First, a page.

Please turn on javascript in your browser to play chess.
Only Chess Forum

Only Chess Forum

  1. 12 Nov '06 00:28
    What are some of the common things that make your opponents peices/game weak?
  2. 12 Nov '06 01:31
    Originally posted by Orange Peel
    What are some of the common things that make your opponents peices/game weak?
    stealing his pieces when he goes to the bathroom
  3. 12 Nov '06 01:48
    Originally posted by YUG0slav
    stealing his pieces when he goes to the bathroom
    Using Fritz while you go to the bathroom.
  4. Standard member thesonofsaul
    King of the Ashes
    12 Nov '06 02:21
    Originally posted by Orange Peel
    What are some of the common things that make your opponents peices/game weak?
    It's not worth listing them all as I can just as easily tell you to go read a book. There are many good ones, and twice as many threads in this forum mentioning them.
  5. 12 Nov '06 06:33
    When they let me checkmate them.
  6. 12 Nov '06 07:18
    I'd appreciate it if you kept your games out of the chess forum pls.
  7. 12 Nov '06 07:25
    Originally posted by thesonofsaul
    It's not worth listing them all as I can just as easily tell you to go read a book. There are many good ones, and twice as many threads in this forum mentioning them.
    Well, everybody has there own person weaknesses that they will attack. Some do not know of weaknesses, and it's important in a developing game. I was interested in what the general consensus was within the chess forum here. What changes are made based on rating. It is important to know. Vital, no?

    Every thread in the chess forums is related in some way to another.
  8. 12 Nov '06 08:18
    What makes an opponents pieces/game weak?
    Well, to begin with your ability to recognize and use the weaknesses in the position. Now generally speaking there are a few ways to measure an advantage based on the position:
    1) Having the initiative (this loosely defined term generally corresponds to the ability to make threats and influence the (short-term) flow of the game).
    2) Having superior coordination of the pieces - are your opponents pieces supporting each other, or is each of them performing an individual task? Can you disrupt their cordination? Oftentimes superior coordination and active play will compensate (at least for some time) a material disadvantage.
    3) Pawn structure. Now this becomes rather important in the endgame but even in the middlegame one can take advantage of attacking an isolated pawne, etc.
    4) The lack of clear plan. If you have a clear plan of improving your position and the opponent cannot prevent its execution, and lacks an alternative plan for getting counterplay (e.g if you attack kingside, he should struggle to attack queenside provided he cannot hope to deflect that atack) you have a technically won game.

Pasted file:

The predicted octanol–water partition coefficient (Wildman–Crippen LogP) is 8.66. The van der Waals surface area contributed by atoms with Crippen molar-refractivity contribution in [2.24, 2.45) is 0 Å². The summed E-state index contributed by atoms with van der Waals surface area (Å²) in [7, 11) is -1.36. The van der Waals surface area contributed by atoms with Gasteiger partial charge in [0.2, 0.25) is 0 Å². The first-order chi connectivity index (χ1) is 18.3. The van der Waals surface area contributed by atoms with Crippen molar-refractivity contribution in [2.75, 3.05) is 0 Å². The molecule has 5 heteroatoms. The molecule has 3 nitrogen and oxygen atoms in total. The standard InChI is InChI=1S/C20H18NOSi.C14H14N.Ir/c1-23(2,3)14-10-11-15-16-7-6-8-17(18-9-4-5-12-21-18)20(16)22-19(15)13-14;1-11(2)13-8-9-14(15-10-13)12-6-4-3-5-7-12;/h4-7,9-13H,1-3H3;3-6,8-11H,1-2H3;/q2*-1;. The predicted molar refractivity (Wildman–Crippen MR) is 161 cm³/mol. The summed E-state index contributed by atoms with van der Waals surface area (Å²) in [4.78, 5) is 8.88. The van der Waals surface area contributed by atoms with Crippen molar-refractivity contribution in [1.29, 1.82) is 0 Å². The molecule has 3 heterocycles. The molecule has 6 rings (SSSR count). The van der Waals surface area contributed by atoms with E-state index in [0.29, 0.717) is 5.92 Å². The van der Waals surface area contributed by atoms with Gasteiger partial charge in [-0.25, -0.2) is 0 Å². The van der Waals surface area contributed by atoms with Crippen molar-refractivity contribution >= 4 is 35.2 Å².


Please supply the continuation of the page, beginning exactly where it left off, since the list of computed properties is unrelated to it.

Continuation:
5) Control of important strategical squares on the board. Pretty self-explanatory.
    6) Material advantage - a big NOT ALWAYS. But generally speaking if you have an advantage in material, and the opponent cannot compensate it via 1), 2), or 5) you can easily win - just follow Capablanca's advice try to exchange all the pieces of equal value and simplify. 95% of the time this is the key to success, the other 5%, well, you'll learn to recognize them sooner or later.
    7) A better tactical feel: Say you can calculate variations long 5 moves, and your opponent has a depth of 3. It is clear who'll have an edge. Tactics is a weapon that is flashy and must be used with caution - if it is not found on strategical advantage or a blunder on the opponents part it is usually unwise to get engaged in such trickery.

    I hope that helps.
  9. 12 Nov '06 09:42
    Originally posted by Orange Peel
    What are some of the common things that make your opponents peices/game weak?
    See http://en.wikipedia.org/wiki/Chess_strategy_and_tactics When your opponent allows a weakness, a tactical manoeuvre can gain some material.

    Originally posted by Wikipedia Chess Article
    Weaknesses include: pinned pieces, overloaded pieces, weaknesses around the opponent's king, weak squares, unprotected pieces, weak color complexes, pieces not able to come back to defend the king, etc. The "weaknesses" can then be exploited with a chess combination that is often built out of a number of tactical "methods". Such weaknesses are often created in the opponent's position in the first place by threats, provocative moves, and generally strong "positional play", etc.

    The latter quote is from http://en.wikipedia.org/wiki/Chess
  10. Standard member Dragon Fire
    Lord of all beasts
    13 Nov '06 10:07
    Playing chess. I find if I can avoid playing my opponents pieces are never weak and nor are mine.
  11. 14 Nov '06 03:34
    Originally posted by Dragon Fire
    Playing chess. I find if I can avoid playing my opponents pieces are never weak and nor are mine.
    unless you count that f2/f7 pawn at the start